Confidentiality is probably the most frequently raised ethical issue by practitioners of counselling and psychotherapy, worldwide. Clients trust us with their secrets, they may be talking about things that they’ve never talked about with other people and may not have even voiced themselves, so confidentiality is an important thing that we offer in our services in order to make the work possible, and so we are professionally committed to protecting a client’s confidentiality and privacy.
Part of that has to be how do we manage the tensions between respecting that privacy and confidentiality but at the same time creating the conditions to ensure we are adequately supported to take on the work through supervision, possibly discussing issues in training, or sometimes when we need to communicate information to other people. And a lot of that has to be managing client’s expectations so they understand both what is protected and also what may need to be communicated and under what conditions it’s communicated. So that we let the client know any reasonably foreseeable limits to confidentiality in advance of that arising or we remind them of that when they move into areas when those conditions might arise.
Now one of the things that’s emerged from researching members’ experiences is that it is very often practitioners are working in a complex series of contractual situations, so they have a contract with a client, they have a contract with an agency, and so what we need to ensure is that there is a degree of compatibility between those and so that the practitioner is not put in a situation whereby if they comply with one contract they’re breaking another contract and then having to make decisions about what is the best thing to do, and it also avoids confusion in the client’s mind and secures their expectations.
Probably another important element in confidentiality is that the management of it, is best based on client consent. Client consent and agreement is often the best way through any dilemmas around confidentiality, because they then are on board with whatever needs to happen, both in terms of protecting their confidentiality, but also in terms of what is communicated about them elsewhere.
Q1: Is discussing clients in supervision or as part of my training compatible with the ethic of confidentiality?
Any communications to a third party including supervisors or in a training context are in a sense a breach of confidentiality. So how do we make that legitimate? And the way to do that is through clients are alerted to this as a possibility, that they consent to it and ensuring that those communications are adequately protected, through the person receiving them observing conditions of confidentiality. It’s a balance, we don’t want to be so obsessed with confidentiality that that is all we do, because we want to be therapeutically effective and sometimes that does require us to have the opportunities to discuss issues with other people who are professionally trained, to make sure we are not missing something or to check that there isn’t a better way of addressing that need. So, so long as clients understand what we will communicate, it’s done respectfully, if the client’s interests are protected by confidentiality, yes there is an ethical compromise involved there, but it’s within the scope of ethical practice.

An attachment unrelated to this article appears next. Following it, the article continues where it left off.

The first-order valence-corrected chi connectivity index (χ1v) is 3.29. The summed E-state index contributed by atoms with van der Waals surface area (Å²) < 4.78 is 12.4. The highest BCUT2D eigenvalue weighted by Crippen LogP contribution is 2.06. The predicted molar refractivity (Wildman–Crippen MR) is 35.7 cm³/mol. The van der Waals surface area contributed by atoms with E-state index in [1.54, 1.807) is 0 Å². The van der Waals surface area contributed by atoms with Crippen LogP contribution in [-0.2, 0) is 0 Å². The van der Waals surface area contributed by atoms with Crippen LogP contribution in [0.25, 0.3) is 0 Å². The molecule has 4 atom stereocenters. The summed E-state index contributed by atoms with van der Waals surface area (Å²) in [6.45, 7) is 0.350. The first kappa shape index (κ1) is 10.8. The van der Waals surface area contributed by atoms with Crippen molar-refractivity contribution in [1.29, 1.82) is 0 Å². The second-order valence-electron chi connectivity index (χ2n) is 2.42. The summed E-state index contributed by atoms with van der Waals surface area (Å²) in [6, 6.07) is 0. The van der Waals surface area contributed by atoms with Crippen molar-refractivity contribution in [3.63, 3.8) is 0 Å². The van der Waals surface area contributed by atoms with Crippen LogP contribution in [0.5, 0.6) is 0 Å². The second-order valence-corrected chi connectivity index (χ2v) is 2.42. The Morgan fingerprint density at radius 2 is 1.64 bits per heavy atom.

Q2: Why does this section talk about contractual compatibility? Can you give some examples of problems that have arisen due to contractual incompatibility?
Yes, so classic example of contractual incompatibility would be you promised something to a client when you’re contracted by the funder of the services or the organisation you are working in to do something else. So, for example you promise your client total confidentiality but you’re required to report to the agency whether a client’s turned up or safeguarding requirements in order to protect a young person or a vulnerable adult from serious harm, or for example, that all confidentiality is with the agency, but that agency itself has funding arrangements which require its records to go to another body should something happen and that might vary from the agency closing to particular issues raised within the agency. So if you’re working in an organisational context that is often a chain of contracts and in order for your promises to be secure with your client, you need to know what those other complications are so you can adjust the relationship with the client and manage their expectations appropriately.
Q3: How do the new requirements under GDPR fit with our professional ethic of confidentiality?
They fit amazingly well, in terms of there’s a real emphasis in GDPR on openness and transparency with clients, in terms of how their data is, and the information about them is communicated to other people, and the basis of it is very often on the clients consent in the same way as we have had for a long time within our ethic. And the nature of our work is, that it’s very unlikely that we would want to freely communicate or to communicate information to third parties in the way that perhaps a market trader or a bank might want to do in the context of open banking. So some of the issues which are behind GDPR don’t really relate to our work, but nonetheless we do need to take GDPR seriously, and particularly when working in organisations, where you might have the risk of our information being intruded upon, or us accidentally communicating information about clients to third parties, the misdirected email is everybody’s nightmare.